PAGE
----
Links between Urbanization and Viral Disease in Vietnam Offer Lessons for COVID-19
James H Spencer, Sumeet Saksena and Jefferson Fox
The current COVID-19 pandemic, which started in Wuhan, China, underscores what the public health community has warned about for more than two decades—the risk of viral diseases capable of spreading from animal to human hosts. The first outbreaks of “bird flu” (highly pathogenic avian influenza―HPAI, subtype H5N1) raised similar concerns 20 years ago―concerns that have persisted with the outbreak of SARS in 2002–2004 and COVID-19 today. New outbreaks of avian influenza are also still occurring in poultry and humans, primarily in Asia but also in other parts of the world.
At the same time, Vietnam has a strong, national-scale data collection and monitoring capability. The government collects and publishes detailed information on disease outbreaks, infrastructure development, and many other relevant factors from across the country.
A recent study compared information on infrastructure and other aspects of economic development in Vietnam with outbreaks of avian influenza. As expected, the study found that bird flu outbreaks were relatively rare in fully urban areas, where most or all houses had access to flush toilets, piped water, and modern building materials. Perhaps surprisingly, the rate of outbreaks was also low in the most rural areas, where most or all houses lacked access to these amenities. The rate of outbreaks was highest in “low-coherence” areas of mixed infrastructure development, for example, where some houses had flush toilets while others had pit latrines or no toilet at all. Such mixed access to modern amenities is characteristic of recent, unplanned settlements around cities.
This inverted u-shaped curve―with the lowest disease incidence in the least and the most developed areas and the highest in the mixed areas in between―was still visible after taking other potentially important factors into account. These included the size and density of local poultry populations, general measures of community modernization, the education level of the local population, and the overall capacity of local governments and related social organizations.
These research findings confirm observations that two parallel processes of urbanization―the concentration of population and the development of infrastructure―are occurring at different rates, with population movement greatly outpacing the provision of infrastructure. This uneven process can be characterized as a period of confusion and social and environmental instability. One important result is a heightened risk of infectious disease in both humans and domestic animals.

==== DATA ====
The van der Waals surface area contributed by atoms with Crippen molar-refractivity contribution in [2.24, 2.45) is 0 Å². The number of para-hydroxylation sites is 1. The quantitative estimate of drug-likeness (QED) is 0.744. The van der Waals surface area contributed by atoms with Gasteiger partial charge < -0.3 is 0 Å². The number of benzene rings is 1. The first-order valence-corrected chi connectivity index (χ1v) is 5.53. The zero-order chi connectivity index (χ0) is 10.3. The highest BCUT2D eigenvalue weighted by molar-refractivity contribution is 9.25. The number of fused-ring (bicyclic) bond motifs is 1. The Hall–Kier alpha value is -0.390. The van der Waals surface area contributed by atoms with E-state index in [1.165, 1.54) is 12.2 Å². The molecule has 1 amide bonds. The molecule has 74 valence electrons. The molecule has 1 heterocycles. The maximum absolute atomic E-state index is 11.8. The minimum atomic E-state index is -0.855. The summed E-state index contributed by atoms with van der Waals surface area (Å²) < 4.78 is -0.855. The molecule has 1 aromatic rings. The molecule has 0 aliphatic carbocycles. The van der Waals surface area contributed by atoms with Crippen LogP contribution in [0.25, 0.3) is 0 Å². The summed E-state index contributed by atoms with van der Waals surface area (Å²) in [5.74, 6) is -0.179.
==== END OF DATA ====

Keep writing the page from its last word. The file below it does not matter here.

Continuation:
The identification and description of a link between urban processes and disease outbreaks make an important contribution to efforts to prevent and control emerging infectious diseases―in Vietnam and in other countries around the world. Today, provincial governments in Vietnam conduct mass vaccination campaigns against avian influenza. When a disease outbreak occurs, government workers cull all domestic poultry on affected farms and vaccinate poultry in neighboring areas. Government offices have credited these relatively untargeted programs with reducing the rate of disease occurrence dramatically, but the cost is high―both to the government and to farmers whose flocks are culled.
On a practical level, information on the link between urban development and disease outbreaks can help government agencies identify which locations are most likely to experience an outbreak of avian influenza so that prevention efforts can be less costly, more targeted, and more effective. One approach would be to increase surveillance for avian influenza in communities of high “incoherence.” Targeting communities with the widest disparity in household sanitation could yield the greatest payoff. Focusing on discrepancies in water supplies and construction materials could also help identify areas of higher than average disease risk.
Going one step further, if discrepancies in sanitation (or water supplies or construction materials) actually help cause disease outbreaks―a relationship that was not explicitly tested in this study―then health planners might reduce disease risk by increasing efforts to standardize community infrastructure. For example, they might prioritize the introduction of flush toilets more widely in communities where access to modern sanitation is currently mixed.
While this research focuses on avian influenza in Vietnam, the study of links between infrastructure characteristics and new and reemerging health risks has broad applicability, especially given the global importance of today’s rapidly expanding urban landscapes. The concepts and methodology that were developed for this study could easily be adapted to many other disease threats, ranging from SARS, Ebola, and dengue fever to the current pandemic of COVID-19.
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This East-West Wire is based on James H. Spencer, Melissa I. Finucane, Jefferson M. Fox, Sumeet Saksena, and Nargis Sultana (2020), Emerging infectious diseases, the household built environment characteristics, and urban planning: Evidence on avian influenza in Vietnam, Landscape and Urban Planning, 193:103681. Download a pdf version of this Wire article.
James H. Spencer is a Professor of City and Regional Planning at Clemson University and an Adjunct Senior Fellow at the East-West Center. He can be reached at [email protected]. Sumeet Saksena is a Senior Fellow at the East-West Center. He can be reached at [email protected]. Jefferson Fox is a Senior Fellow at the East-West Center. He can be reached at [email protected]